Nose Breathing

A nose is for breathing, a mouth is for eating



See how many of these questions you answer “yes” to:
• Do you sometimes breathe through your mouth as you go about your daily activities?
• Do you breathe through your mouth during deep sleep? (If you are not sure, do you wake up with a dry mouth in the morning?)
• Do you snore or hold your breath during sleep?
• Can you visibly notice your breathing during rest? To find out, take a look at your breathing right now. Spend a minute observing the movements of your chest or abdomen as you take each breath. The more movement you see, the heavier you breathe.
• When you observe your breathing, do you see more movements from the chest than from the abdomen?
• Do you regularly sigh throughout the day? (While one sigh every now and again is not an issue, regular sighing is enough to maintain chronic overbreathing.)
• Do you sometimes hear your breathing during rest?
• Do you experience symptoms resulting from habitual overbreathing, such as nasal congestion, tightening of the airways, fatigue, dizziness, or light-headedness?

Getting Started – How 

Breathing through your nose at night

Tape up

The Body Oxygen Level Test (BOLT) 

How Fit Are You Really?
1. Take a normal breath in through your nose and allow a normal breath out through your nose.
2. Hold your nose with your fingers to prevent air from entering your lungs.
3. Time the number of seconds until you feel the first definite desire to breathe, or the first stresses of your body urging you to breathe. These sensations may include the need to swallow or a constriction of the airways. You may also feel the first involuntary contractions of your breathing muscles in your abdomen or throat as the body gives the message to resume breathing.
Note that BOLT is not a measurement of how long you can hold your breath but simply the time it takes for your body to react to a lack of air.
4. Release your nose, stop the timer, and breathe in through your nose. Your inhalation at the end of the breath hold should be calm.
5. Resume normal breathing.
Please be aware of the following important points when measuring your BOLT score:
• The breath is taken after a gentle exhalation.
• The breath is held until the breathing muscles first begin to move. You are not measuring the maximum time that you can hold your breath.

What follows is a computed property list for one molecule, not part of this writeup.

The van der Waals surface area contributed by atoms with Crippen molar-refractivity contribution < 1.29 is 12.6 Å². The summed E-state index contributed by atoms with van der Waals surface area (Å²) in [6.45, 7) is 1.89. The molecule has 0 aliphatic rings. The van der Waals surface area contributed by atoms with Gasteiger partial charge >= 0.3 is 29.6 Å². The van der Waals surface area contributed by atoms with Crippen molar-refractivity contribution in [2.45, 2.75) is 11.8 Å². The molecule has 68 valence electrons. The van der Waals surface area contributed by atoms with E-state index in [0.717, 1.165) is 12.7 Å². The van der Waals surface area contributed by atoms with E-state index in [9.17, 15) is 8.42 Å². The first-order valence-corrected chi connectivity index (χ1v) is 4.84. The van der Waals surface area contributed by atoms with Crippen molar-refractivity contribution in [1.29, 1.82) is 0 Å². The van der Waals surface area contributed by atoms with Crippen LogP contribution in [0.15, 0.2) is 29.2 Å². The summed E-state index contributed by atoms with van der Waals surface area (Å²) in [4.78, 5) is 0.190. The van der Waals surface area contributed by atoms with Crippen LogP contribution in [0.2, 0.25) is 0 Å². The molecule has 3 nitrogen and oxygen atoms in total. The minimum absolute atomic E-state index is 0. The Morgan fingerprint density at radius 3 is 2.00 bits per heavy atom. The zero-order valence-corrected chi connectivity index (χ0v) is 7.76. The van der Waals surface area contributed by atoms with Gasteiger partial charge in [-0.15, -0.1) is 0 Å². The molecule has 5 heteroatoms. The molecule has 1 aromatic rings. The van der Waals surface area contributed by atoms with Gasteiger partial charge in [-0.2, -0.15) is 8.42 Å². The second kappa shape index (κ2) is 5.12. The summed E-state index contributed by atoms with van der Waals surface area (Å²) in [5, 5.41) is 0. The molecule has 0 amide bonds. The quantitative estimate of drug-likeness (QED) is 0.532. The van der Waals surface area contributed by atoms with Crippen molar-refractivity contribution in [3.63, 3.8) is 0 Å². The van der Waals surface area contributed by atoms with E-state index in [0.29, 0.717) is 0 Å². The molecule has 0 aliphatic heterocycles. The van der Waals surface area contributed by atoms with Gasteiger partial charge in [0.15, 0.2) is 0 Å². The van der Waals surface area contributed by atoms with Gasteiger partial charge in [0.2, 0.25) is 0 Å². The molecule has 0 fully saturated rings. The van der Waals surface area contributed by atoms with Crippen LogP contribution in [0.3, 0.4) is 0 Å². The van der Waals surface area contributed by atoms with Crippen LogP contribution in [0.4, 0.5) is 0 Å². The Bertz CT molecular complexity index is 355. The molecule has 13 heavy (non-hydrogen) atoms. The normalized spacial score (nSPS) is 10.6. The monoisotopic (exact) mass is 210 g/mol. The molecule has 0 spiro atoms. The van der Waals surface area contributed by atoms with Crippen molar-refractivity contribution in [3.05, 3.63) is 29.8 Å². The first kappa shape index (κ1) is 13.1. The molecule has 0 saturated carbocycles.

• If you do not feel the first involuntary movements of your breathing muscles, then release your nose when you feel the first definite urge or first distinct stress to resume breathing.
• The BOLT is not an exercise to correct your breathing.
A common starting BOLT score for an individual who exercises regularly at a moderate intensity will be approximately 20 seconds. If your BOLT score is below 20 seconds, depending on genetic predisposition, you will probably find you experience a blocked nose , coughing, wheezing, disrupted sleep, snoring, fatigue, and excessive breathlessness during physical exercise. Each time that your BOLT score increases by 5 seconds, you will feel better , with more energy and reduced breathlessness during physical exercise. The aim of the Oxygen Advantage program is to increase your BOLT score to 40 seconds, and this can be realistically achieved.
Walk and hold exercise:
After a minute of continuous walking, gently exhale and pinch your nose to hold your breath. If you feel uncomfortable pinching your nose while walking in public, you can simply hold your breath without holding your nose. Continue to walk while holding your breath until you feel a medium to strong air shortage.
Release your nose, inhale through it, and minimize your breathing by taking very short breaths for about 15 seconds. Then allow your breathing to return to normal.
Continue walking for around 30 seconds while breathing through your nose, then gently exhale and pinch your nose with your fingers. Walk while holding the breath until you feel a medium to strong hunger for air. Release your nose and minimize your breathing by taking short breaths in and out through your nose for about 15 seconds. Then allow your breathing to revert to normal.
Repeat breath holds 8 to 10 times: While continuing to walk, perform a breath hold every minute or so in order to create a medium to strong need for air. Minimize your breathing for 15 seconds following each breath hold.
At first you may only be able to hold your breath for 20 or 30 paces before you feel a strong air shortage (or less if you have asthma or are out of breath).

Getting Started – When and Where

Reference and Resources 

My Take